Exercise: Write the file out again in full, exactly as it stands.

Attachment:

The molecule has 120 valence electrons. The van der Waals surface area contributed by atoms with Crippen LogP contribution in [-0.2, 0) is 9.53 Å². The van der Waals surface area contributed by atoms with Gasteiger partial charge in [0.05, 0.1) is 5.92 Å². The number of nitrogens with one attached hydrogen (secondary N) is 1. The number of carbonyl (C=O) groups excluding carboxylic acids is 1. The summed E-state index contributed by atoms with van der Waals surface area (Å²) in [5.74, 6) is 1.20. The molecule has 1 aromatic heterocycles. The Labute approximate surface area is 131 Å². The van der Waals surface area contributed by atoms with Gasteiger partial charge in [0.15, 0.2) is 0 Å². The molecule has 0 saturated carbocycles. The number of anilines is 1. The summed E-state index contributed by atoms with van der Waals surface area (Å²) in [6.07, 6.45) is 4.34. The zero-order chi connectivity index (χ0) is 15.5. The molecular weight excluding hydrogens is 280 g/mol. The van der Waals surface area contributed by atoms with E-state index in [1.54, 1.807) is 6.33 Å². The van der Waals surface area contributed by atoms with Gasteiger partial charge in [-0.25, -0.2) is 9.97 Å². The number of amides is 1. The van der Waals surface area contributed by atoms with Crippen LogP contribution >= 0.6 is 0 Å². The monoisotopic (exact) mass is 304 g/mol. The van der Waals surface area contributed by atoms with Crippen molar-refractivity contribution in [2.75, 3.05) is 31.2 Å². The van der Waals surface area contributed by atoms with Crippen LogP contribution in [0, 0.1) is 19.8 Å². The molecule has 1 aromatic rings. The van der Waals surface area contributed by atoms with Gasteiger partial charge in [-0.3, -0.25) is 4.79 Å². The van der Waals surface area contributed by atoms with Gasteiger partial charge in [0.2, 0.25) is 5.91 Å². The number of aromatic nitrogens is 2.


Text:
The molecule has 120 valence electrons. The van der Waals surface area contributed by atoms with Crippen LogP contribution in [-0.2, 0) is 9.53 Å². The van der Waals surface area contributed by atoms with Gasteiger partial charge in [0.05, 0.1) is 5.92 Å². The number of nitrogens with one attached hydrogen (secondary N) is 1. The number of carbonyl (C=O) groups excluding carboxylic acids is 1. The summed E-state index contributed by atoms with van der Waals surface area (Å²) in [5.74, 6) is 1.20. The molecule has 1 aromatic heterocycles. The Labute approximate surface area is 131 Å². The van der Waals surface area contributed by atoms with Gasteiger partial charge in [0.15, 0.2) is 0 Å². The molecule has 0 saturated carbocycles. The number of anilines is 1. The summed E-state index contributed by atoms with van der Waals surface area (Å²) in [6.07, 6.45) is 4.34. The zero-order chi connectivity index (χ0) is 15.5. The molecular weight excluding hydrogens is 280 g/mol. The van der Waals surface area contributed by atoms with E-state index in [1.54, 1.807) is 6.33 Å². The van der Waals surface area contributed by atoms with Gasteiger partial charge in [-0.25, -0.2) is 9.97 Å². The number of amides is 1. The van der Waals surface area contributed by atoms with Crippen LogP contribution >= 0.6 is 0 Å². The monoisotopic (exact) mass is 304 g/mol. The van der Waals surface area contributed by atoms with Crippen molar-refractivity contribution in [2.75, 3.05) is 31.2 Å². The van der Waals surface area contributed by atoms with Crippen LogP contribution in [0, 0.1) is 19.8 Å². The molecule has 1 aromatic rings. The van der Waals surface area contributed by atoms with Gasteiger partial charge in [-0.3, -0.25) is 4.79 Å². The van der Waals surface area contributed by atoms with Gasteiger partial charge in [0.2, 0.25) is 5.91 Å². The number of aromatic nitrogens is 2.